What’s in your Urn? It might sound like a silly take-off of a popular credit card commercial, but it is a question that paints a picture of your life up to this point, and in your days going forward. It’s the most important question you will ever face. The Urn is only a device. It gives the living something to hold onto. But in reality we know that it holds little more than ashes and maybe the odd dental filling, but not much more. ‘What’s in your Urn’ is a question that’s been rolling around in my head over the last month or so because I think it offers an opportunity to chart other courses.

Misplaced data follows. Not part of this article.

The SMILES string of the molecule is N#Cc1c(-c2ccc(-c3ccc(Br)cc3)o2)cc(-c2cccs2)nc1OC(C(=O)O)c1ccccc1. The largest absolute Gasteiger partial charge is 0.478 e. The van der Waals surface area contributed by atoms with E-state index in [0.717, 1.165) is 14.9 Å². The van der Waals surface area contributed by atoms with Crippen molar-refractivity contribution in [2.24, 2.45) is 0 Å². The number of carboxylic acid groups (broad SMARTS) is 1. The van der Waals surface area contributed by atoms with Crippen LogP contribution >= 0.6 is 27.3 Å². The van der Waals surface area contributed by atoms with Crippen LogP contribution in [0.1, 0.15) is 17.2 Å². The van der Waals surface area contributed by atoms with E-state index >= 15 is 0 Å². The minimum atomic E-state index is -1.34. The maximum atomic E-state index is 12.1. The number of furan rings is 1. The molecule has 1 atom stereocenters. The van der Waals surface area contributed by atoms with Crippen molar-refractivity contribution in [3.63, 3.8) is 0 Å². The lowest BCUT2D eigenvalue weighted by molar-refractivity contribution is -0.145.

It’s a wise person who takes the time to consider their life before the opportunity is lost. What is in my Urn? To the dead, it includes every investment they ever made. It’s every house, car or boat they ever purchased. It’s every cent in every bank account, it’s every vacation ever taken, every dress or suit ever worn. To the dead it was the temporal, the physical, and it’s worth now, means nothing. And if we were to consider it even more, possessions, are never really possessed, because we don’t have the means to hold onto them, just as we don’t have the means to hold onto the last breath in our lungs. And to those we leave those possessions to? They won’t have the means to hold onto them either. So what’s the point I’m getting to? ‘Significance’. What did this life mean? What was poured into our Urn? What is the sum total of the ‘things’ we worked for and tried holding onto?